Last Updated: Friday - 09/24/2010
Week of May 9, 2005
Same-sex marriage bill contonues
Pro-family groups prepare for federal election
By DEBORAH GYAPONG
Canadian Catholic News
Same-sex marriage legislation passed another hurdle to becoming law May 3, when the Conservatives were unable to muster any more speakers and second reading debate "collapsed."
That meant a vote Wednesday evening May 4, approving Bill C-38 "in principle." That vote, taking place after press time, was expected to pass, and would send the bill to a special legislative committee.
Catholic Civil Rights League President Phil Horgan says he hopes the prime minister will not renege on promises that the committee will hear from a wide range of Canadians.
"This will remain an issue of national importance," Horgan said. "Incumbents and other candidates are going to be held accountable for this file."
Ontario MP John McKay, one of the over 30 Liberal MPs who have voted against the bill, told CCN, "the preferred position of the government is to get it behind them."
But McKay predicts even if the bill does pass, same-sex marriage will still be an election issue. "It affects people in profound and deep ways."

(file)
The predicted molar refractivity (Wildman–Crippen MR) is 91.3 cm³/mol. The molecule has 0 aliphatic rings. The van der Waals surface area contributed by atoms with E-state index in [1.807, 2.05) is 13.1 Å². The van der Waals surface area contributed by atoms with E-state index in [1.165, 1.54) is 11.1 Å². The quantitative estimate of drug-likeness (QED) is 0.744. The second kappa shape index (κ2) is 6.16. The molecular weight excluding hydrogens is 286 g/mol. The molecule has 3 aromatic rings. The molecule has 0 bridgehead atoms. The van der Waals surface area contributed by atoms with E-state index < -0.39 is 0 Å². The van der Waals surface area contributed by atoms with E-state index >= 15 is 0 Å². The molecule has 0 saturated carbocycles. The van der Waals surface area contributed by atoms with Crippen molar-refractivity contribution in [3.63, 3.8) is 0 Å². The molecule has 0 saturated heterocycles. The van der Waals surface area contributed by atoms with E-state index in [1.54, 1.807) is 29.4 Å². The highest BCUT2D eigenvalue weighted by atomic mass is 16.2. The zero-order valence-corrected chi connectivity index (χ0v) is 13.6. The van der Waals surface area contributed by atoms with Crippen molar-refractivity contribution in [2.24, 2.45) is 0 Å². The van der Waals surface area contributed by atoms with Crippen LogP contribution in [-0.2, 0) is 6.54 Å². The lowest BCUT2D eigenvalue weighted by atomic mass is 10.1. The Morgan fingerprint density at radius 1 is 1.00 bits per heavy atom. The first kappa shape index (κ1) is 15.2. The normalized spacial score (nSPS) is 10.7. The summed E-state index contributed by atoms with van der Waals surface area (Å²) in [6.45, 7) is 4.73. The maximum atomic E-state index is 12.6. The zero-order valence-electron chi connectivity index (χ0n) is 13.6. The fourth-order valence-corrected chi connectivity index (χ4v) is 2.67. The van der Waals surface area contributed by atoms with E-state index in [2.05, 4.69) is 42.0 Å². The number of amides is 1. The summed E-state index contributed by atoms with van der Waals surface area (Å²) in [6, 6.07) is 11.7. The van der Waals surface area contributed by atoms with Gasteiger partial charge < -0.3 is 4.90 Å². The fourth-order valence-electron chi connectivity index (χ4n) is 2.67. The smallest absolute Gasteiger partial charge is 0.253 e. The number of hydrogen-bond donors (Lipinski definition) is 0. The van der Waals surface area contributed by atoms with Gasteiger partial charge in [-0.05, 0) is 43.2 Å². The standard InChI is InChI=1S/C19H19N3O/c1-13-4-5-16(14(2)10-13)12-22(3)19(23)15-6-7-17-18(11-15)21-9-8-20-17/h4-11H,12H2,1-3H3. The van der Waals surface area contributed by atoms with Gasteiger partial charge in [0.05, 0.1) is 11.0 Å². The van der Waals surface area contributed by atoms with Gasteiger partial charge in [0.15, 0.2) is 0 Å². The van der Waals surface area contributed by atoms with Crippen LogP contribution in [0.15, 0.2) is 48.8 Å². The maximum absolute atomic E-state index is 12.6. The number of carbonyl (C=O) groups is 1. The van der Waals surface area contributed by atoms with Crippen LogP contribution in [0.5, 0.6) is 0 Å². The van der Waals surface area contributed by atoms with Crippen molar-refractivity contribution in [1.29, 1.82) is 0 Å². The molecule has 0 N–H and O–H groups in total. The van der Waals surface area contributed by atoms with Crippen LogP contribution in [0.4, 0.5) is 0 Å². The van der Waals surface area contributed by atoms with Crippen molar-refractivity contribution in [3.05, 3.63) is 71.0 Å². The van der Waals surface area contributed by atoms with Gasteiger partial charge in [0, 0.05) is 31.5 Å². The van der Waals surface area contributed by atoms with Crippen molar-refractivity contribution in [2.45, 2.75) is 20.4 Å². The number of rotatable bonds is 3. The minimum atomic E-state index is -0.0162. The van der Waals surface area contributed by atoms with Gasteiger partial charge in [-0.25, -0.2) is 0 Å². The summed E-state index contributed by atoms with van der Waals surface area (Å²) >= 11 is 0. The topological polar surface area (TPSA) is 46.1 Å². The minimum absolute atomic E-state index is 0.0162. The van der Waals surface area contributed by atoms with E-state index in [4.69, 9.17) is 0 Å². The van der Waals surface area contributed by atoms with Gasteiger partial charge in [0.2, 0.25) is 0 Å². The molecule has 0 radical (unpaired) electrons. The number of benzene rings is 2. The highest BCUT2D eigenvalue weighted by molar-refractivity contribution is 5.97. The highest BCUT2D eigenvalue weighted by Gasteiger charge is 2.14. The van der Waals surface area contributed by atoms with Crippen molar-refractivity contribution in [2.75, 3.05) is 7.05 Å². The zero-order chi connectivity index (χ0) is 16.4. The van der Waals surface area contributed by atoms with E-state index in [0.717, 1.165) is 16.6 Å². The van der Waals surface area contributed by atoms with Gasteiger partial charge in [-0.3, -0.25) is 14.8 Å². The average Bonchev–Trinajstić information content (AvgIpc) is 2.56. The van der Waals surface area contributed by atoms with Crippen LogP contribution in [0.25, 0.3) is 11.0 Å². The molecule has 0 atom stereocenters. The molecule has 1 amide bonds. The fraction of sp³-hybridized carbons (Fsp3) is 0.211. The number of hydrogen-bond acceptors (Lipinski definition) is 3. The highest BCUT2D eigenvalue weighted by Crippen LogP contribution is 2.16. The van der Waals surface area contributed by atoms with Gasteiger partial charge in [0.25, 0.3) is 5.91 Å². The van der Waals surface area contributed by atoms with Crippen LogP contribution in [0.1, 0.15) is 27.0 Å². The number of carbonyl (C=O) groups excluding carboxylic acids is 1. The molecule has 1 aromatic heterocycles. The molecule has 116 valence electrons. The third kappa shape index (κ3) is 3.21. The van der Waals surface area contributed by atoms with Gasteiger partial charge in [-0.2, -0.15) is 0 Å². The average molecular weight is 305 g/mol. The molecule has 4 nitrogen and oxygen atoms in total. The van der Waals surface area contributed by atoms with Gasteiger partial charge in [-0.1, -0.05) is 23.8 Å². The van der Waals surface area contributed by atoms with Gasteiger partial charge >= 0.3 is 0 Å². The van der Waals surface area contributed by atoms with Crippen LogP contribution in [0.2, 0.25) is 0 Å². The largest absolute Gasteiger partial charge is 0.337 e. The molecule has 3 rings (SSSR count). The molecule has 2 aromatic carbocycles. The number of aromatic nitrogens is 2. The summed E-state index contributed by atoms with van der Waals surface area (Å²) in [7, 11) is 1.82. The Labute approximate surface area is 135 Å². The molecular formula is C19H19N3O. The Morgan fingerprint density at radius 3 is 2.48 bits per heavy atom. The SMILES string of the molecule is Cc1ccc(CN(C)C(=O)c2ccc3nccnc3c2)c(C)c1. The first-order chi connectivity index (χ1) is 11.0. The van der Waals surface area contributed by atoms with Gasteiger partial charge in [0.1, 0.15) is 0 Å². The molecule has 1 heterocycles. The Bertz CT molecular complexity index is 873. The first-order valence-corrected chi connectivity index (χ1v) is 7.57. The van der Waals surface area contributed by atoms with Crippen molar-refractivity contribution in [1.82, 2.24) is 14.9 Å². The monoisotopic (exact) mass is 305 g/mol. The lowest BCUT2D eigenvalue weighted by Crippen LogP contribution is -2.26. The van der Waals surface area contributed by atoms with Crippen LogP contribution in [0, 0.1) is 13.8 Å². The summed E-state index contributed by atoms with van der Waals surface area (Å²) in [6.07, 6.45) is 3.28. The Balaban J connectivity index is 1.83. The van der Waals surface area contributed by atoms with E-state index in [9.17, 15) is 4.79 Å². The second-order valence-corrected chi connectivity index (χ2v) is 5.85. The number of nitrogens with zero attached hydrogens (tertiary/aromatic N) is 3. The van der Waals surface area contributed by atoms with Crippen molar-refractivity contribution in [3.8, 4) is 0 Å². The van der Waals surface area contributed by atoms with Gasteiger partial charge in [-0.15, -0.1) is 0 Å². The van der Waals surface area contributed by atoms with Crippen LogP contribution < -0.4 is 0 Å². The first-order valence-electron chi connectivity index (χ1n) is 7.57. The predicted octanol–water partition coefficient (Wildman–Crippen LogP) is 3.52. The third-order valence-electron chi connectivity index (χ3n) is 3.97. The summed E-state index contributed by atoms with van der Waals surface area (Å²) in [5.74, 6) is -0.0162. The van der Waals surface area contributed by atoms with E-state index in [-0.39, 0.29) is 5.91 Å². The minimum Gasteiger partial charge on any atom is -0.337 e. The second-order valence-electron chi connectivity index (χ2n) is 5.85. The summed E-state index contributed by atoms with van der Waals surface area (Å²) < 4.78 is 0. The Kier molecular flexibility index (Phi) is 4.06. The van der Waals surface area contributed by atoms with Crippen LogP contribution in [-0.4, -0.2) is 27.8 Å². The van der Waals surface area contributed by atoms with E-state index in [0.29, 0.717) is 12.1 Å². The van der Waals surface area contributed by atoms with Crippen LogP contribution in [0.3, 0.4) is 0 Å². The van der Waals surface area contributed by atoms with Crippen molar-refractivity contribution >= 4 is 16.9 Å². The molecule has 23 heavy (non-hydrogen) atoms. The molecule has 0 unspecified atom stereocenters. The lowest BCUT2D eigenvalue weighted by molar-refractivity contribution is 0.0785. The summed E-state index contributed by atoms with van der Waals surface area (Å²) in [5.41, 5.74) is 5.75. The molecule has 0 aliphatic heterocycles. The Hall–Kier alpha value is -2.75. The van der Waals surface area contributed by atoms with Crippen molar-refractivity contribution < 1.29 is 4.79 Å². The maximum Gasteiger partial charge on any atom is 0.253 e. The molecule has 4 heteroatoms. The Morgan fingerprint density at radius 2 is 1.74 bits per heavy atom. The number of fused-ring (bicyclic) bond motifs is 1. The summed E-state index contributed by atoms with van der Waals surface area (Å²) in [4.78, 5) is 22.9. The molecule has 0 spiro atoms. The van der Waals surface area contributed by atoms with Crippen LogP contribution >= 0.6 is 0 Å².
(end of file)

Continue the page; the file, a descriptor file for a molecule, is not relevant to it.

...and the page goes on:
Campaign Life Coalition President Jim Hughes has been taking part in daily conference calls linking pro-marriage and pro-family groups across the country in working out a political strategy.
"This is the first time so many groups have set aside differences to work together," Hughes said in a telephone interview.
CLC has been organizing to get pro-life and pro-family Tory candidates nominated.
Hughes says that as soon as Liberal nominations open up, CLC will do the same thing in those ridings. He pointed out that the pro-family Liberals have stood up against their caucus colleagues. "We can't abandon those people."
However, he noted voters have to consider whether the party leader will let pro-family voters vote their conscience. NDP Leader Jack Layton is forcing MPs to support same-sex marriage. Prime Minister Paul Martin is forcing cabinet ministers to support the bill, but allowing the rest of the caucus to vote freely.
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